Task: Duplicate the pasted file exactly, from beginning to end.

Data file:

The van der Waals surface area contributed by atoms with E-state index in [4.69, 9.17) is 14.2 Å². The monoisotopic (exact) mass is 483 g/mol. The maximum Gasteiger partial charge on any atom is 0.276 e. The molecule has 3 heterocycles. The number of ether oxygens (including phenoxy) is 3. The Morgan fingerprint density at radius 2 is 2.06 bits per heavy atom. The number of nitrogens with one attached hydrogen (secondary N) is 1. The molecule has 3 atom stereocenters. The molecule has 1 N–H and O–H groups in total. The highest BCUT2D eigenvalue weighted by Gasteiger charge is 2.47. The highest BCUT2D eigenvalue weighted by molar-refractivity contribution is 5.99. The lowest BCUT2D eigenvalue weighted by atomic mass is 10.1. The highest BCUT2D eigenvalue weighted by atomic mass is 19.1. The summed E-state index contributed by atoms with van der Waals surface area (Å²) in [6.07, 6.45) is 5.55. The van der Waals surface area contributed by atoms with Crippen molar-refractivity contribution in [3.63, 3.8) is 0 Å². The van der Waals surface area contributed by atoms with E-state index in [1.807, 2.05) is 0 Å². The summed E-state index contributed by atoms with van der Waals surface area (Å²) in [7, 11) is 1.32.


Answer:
The van der Waals surface area contributed by atoms with E-state index in [4.69, 9.17) is 14.2 Å². The monoisotopic (exact) mass is 483 g/mol. The maximum Gasteiger partial charge on any atom is 0.276 e. The molecule has 3 heterocycles. The number of ether oxygens (including phenoxy) is 3. The Morgan fingerprint density at radius 2 is 2.06 bits per heavy atom. The number of nitrogens with one attached hydrogen (secondary N) is 1. The molecule has 3 atom stereocenters. The molecule has 1 N–H and O–H groups in total. The highest BCUT2D eigenvalue weighted by Gasteiger charge is 2.47. The highest BCUT2D eigenvalue weighted by molar-refractivity contribution is 5.99. The lowest BCUT2D eigenvalue weighted by atomic mass is 10.1. The highest BCUT2D eigenvalue weighted by atomic mass is 19.1. The summed E-state index contributed by atoms with van der Waals surface area (Å²) in [6.07, 6.45) is 5.55. The van der Waals surface area contributed by atoms with Crippen molar-refractivity contribution in [3.63, 3.8) is 0 Å². The van der Waals surface area contributed by atoms with E-state index in [1.807, 2.05) is 0 Å². The summed E-state index contributed by atoms with van der Waals surface area (Å²) in [7, 11) is 1.32.